Understanding the Different Types of Glaucoma

 Understanding the Different Types of Glaucoma

Glaucoma is a collection of eye conditions that damage the optic nerve, which sends electrical signals to your brain about what you see. If the nerve is damaged in any way, you can lose your vision. 

At Omphroy Eye Care, ophthalmologist and cataract surgeon Dr. Luis C. Omphroy diagnoses and treats glaucoma at our Aiea, Hawaii, office. In fact, he tests for glaucoma every time you come in for a comprehensive eye exam

Early detection can prevent the disease from progressing and help save your sight.

Types of glaucoma

Glaucoma develops when the pressure from the fluid (aqueous humor) inside your eye builds up. The resulting pressure on the optic nerve damages or destroys it. It’s a major cause of vision loss in people over 60. 

Normally, the humor drains from the eye through a structure of ducts called the trabecular meshwork. But if something blocks the ducts or if the eye produces too much fluid to drain properly, the pressure inside the eye rises.

Doctors can’t always pinpoint what causes the duct blockage or the production of excess fluid, but they do know some part is hereditary. That means you’re more likely to develop the disease if a close family member has it.

Glaucoma can also occur due to blunt-force trauma to the eye, a chemical injury, diabetes, a severe eye infection, high blood pressure, and some inflammatory conditions. Still, the largest percentage of cases can be pinned down to age or genetics.

Glaucoma comes in two forms:

Open-angle (wide-angle) glaucoma

Open-angle glaucoma is by far the more common form. In this case, the trabecular meshwork appears normal, but the fluid still doesn’t drain properly. 

Glaucoma is often called the "sneak thief of vision," because it rarely produces symptoms until late in the disease, after you’ve lost most of your peripheral vision.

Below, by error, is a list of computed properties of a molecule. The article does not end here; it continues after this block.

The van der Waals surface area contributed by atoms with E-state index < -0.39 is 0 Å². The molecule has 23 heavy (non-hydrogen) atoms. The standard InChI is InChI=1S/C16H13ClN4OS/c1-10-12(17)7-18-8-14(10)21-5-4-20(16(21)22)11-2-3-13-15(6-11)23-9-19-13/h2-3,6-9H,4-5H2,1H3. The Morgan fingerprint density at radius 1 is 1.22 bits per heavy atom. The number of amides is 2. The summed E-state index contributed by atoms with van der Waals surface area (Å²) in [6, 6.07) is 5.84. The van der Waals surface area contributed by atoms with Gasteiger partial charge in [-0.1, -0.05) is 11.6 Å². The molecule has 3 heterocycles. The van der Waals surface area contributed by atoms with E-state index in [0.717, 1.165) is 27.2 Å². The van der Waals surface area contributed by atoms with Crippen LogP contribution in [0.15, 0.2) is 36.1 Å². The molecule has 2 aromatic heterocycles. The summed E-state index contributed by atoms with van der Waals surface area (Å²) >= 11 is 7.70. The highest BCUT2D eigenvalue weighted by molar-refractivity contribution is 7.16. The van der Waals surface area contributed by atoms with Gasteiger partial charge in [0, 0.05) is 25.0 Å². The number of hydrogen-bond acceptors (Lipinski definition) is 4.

Since you can’t recover any vision you lose, it’s extremely important that you make yearly eye exams, which include a test for intraocular pressure (IOP). That way, we can catch any problem early, when it’s more easily treatable.

Angle-closure (narrow-angle) glaucoma

Angle-closure glaucoma is more common in Asia, though the reasons for it remain unclear. The drainage space between the iris and cornea narrows until the fluid can’t drain properly, causing a sudden buildup of IOP.

In this form of glaucoma, symptoms appear rapidly and damage occurs equally as rapidly, so if you experience any of the following symptoms, contact us at Omphroy Eye Care ASAP or go to the nearest emergency room:

Treatment involves draining the fluid causing the pressure buildup, and doing so is essential to preventing further vision loss.

Treatments for glaucoma

The treatment goal for both types of glaucoma is to lower your IOP without further damaging the optic nerve. Treatments include:

Once he’s made his diagnosis, Dr. Omphroy discusses all your treatment options with you before deciding which is best for you.

If you haven’t had a comprehensive eye exam in a while, it’s time to come into Omphroy Eye Care for an evaluation, including glaucoma testing. Give our office a call at 808-487-7700 to set up an appointment with Dr. Omphroy today.

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